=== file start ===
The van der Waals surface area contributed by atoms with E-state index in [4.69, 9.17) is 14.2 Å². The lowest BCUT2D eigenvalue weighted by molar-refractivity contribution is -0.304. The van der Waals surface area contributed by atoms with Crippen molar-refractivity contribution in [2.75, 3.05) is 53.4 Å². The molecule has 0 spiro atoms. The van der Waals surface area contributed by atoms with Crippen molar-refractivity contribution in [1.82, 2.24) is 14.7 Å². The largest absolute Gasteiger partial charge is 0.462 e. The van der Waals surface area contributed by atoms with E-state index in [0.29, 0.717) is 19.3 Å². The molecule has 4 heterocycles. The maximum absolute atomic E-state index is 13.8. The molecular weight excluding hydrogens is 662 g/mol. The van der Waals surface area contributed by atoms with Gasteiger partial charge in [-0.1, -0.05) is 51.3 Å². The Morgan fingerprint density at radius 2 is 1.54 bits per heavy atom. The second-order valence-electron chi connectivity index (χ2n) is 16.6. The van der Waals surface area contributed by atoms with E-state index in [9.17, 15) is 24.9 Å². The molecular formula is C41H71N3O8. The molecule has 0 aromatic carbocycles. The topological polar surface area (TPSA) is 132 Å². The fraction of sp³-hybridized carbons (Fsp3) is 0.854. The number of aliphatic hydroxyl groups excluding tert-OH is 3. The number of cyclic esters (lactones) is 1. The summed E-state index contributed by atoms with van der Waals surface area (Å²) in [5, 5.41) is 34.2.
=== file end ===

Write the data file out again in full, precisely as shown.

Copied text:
The van der Waals surface area contributed by atoms with E-state index in [4.69, 9.17) is 14.2 Å². The lowest BCUT2D eigenvalue weighted by molar-refractivity contribution is -0.304. The van der Waals surface area contributed by atoms with Crippen molar-refractivity contribution in [2.75, 3.05) is 53.4 Å². The molecule has 0 spiro atoms. The van der Waals surface area contributed by atoms with Crippen molar-refractivity contribution in [1.82, 2.24) is 14.7 Å². The largest absolute Gasteiger partial charge is 0.462 e. The van der Waals surface area contributed by atoms with E-state index in [0.29, 0.717) is 19.3 Å². The molecule has 4 heterocycles. The maximum absolute atomic E-state index is 13.8. The molecular weight excluding hydrogens is 662 g/mol. The van der Waals surface area contributed by atoms with Gasteiger partial charge in [-0.1, -0.05) is 51.3 Å². The Morgan fingerprint density at radius 2 is 1.54 bits per heavy atom. The second-order valence-electron chi connectivity index (χ2n) is 16.6. The van der Waals surface area contributed by atoms with E-state index in [9.17, 15) is 24.9 Å². The molecular formula is C41H71N3O8. The molecule has 0 aromatic carbocycles. The topological polar surface area (TPSA) is 132 Å². The fraction of sp³-hybridized carbons (Fsp3) is 0.854. The number of aliphatic hydroxyl groups excluding tert-OH is 3. The number of cyclic esters (lactones) is 1. The summed E-state index contributed by atoms with van der Waals surface area (Å²) in [5, 5.41) is 34.2.